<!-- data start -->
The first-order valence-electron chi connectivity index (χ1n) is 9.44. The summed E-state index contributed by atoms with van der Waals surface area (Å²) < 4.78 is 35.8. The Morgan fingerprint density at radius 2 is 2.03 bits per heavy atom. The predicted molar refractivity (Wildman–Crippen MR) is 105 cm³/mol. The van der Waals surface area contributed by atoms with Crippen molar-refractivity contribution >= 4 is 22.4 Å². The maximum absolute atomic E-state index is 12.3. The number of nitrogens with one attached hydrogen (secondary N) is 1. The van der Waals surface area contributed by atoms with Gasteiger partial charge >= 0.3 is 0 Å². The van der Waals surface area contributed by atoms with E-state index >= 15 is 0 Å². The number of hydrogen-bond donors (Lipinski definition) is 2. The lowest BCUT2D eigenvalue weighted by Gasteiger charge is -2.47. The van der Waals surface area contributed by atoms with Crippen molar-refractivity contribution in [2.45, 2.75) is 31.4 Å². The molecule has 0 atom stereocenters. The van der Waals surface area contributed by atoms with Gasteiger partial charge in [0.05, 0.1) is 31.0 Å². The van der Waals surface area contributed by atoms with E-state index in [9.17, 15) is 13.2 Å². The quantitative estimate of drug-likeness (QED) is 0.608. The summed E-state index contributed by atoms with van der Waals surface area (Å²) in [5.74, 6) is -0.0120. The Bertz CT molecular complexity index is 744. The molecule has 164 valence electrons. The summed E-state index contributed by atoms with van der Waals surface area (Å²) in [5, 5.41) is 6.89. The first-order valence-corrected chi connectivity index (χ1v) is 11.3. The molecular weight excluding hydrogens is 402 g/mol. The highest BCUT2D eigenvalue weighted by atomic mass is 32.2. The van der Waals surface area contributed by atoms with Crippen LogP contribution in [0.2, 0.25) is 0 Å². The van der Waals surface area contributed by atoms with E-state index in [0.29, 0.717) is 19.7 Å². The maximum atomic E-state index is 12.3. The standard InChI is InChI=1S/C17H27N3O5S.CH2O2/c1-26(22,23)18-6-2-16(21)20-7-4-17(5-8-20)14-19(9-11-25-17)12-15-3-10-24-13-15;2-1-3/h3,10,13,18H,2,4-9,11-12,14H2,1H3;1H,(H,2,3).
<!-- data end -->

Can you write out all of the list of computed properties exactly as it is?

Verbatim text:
The first-order valence-electron chi connectivity index (χ1n) is 9.44. The summed E-state index contributed by atoms with van der Waals surface area (Å²) < 4.78 is 35.8. The Morgan fingerprint density at radius 2 is 2.03 bits per heavy atom. The predicted molar refractivity (Wildman–Crippen MR) is 105 cm³/mol. The van der Waals surface area contributed by atoms with Crippen molar-refractivity contribution >= 4 is 22.4 Å². The maximum absolute atomic E-state index is 12.3. The number of nitrogens with one attached hydrogen (secondary N) is 1. The van der Waals surface area contributed by atoms with Gasteiger partial charge >= 0.3 is 0 Å². The van der Waals surface area contributed by atoms with E-state index >= 15 is 0 Å². The number of hydrogen-bond donors (Lipinski definition) is 2. The lowest BCUT2D eigenvalue weighted by Gasteiger charge is -2.47. The van der Waals surface area contributed by atoms with Crippen molar-refractivity contribution in [2.45, 2.75) is 31.4 Å². The molecule has 0 atom stereocenters. The van der Waals surface area contributed by atoms with Gasteiger partial charge in [0.05, 0.1) is 31.0 Å². The van der Waals surface area contributed by atoms with E-state index in [9.17, 15) is 13.2 Å². The quantitative estimate of drug-likeness (QED) is 0.608. The summed E-state index contributed by atoms with van der Waals surface area (Å²) in [5.74, 6) is -0.0120. The Bertz CT molecular complexity index is 744. The molecule has 164 valence electrons. The summed E-state index contributed by atoms with van der Waals surface area (Å²) in [5, 5.41) is 6.89. The first-order valence-corrected chi connectivity index (χ1v) is 11.3. The molecular weight excluding hydrogens is 402 g/mol. The highest BCUT2D eigenvalue weighted by atomic mass is 32.2. The van der Waals surface area contributed by atoms with Crippen LogP contribution in [0.2, 0.25) is 0 Å². The van der Waals surface area contributed by atoms with E-state index in [0.29, 0.717) is 19.7 Å². The maximum atomic E-state index is 12.3. The standard InChI is InChI=1S/C17H27N3O5S.CH2O2/c1-26(22,23)18-6-2-16(21)20-7-4-17(5-8-20)14-19(9-11-25-17)12-15-3-10-24-13-15;2-1-3/h3,10,13,18H,2,4-9,11-12,14H2,1H3;1H,(H,2,3).